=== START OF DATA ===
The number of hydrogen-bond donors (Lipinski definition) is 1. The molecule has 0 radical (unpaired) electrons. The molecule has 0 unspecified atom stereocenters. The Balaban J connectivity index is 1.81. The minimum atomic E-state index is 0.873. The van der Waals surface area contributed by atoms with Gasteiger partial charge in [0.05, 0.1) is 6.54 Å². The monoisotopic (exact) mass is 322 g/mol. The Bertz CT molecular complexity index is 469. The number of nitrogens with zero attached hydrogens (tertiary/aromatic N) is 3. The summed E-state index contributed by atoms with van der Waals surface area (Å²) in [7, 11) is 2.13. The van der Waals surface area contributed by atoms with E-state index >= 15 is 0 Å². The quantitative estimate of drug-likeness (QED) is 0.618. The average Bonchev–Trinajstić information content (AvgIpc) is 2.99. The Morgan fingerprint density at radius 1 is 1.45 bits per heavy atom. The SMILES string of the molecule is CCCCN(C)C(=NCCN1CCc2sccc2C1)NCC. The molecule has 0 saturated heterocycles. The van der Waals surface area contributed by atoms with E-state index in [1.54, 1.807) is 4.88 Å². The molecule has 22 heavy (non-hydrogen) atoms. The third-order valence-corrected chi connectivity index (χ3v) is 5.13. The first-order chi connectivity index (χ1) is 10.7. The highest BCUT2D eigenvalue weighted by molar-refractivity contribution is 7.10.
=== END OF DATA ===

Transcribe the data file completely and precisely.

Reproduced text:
The number of hydrogen-bond donors (Lipinski definition) is 1. The molecule has 0 radical (unpaired) electrons. The molecule has 0 unspecified atom stereocenters. The Balaban J connectivity index is 1.81. The minimum atomic E-state index is 0.873. The van der Waals surface area contributed by atoms with Gasteiger partial charge in [0.05, 0.1) is 6.54 Å². The monoisotopic (exact) mass is 322 g/mol. The Bertz CT molecular complexity index is 469. The number of nitrogens with zero attached hydrogens (tertiary/aromatic N) is 3. The summed E-state index contributed by atoms with van der Waals surface area (Å²) in [7, 11) is 2.13. The van der Waals surface area contributed by atoms with E-state index >= 15 is 0 Å². The quantitative estimate of drug-likeness (QED) is 0.618. The average Bonchev–Trinajstić information content (AvgIpc) is 2.99. The Morgan fingerprint density at radius 1 is 1.45 bits per heavy atom. The SMILES string of the molecule is CCCCN(C)C(=NCCN1CCc2sccc2C1)NCC. The molecule has 0 saturated heterocycles. The van der Waals surface area contributed by atoms with E-state index in [1.54, 1.807) is 4.88 Å². The molecule has 22 heavy (non-hydrogen) atoms. The third-order valence-corrected chi connectivity index (χ3v) is 5.13. The first-order chi connectivity index (χ1) is 10.7. The highest BCUT2D eigenvalue weighted by molar-refractivity contribution is 7.10.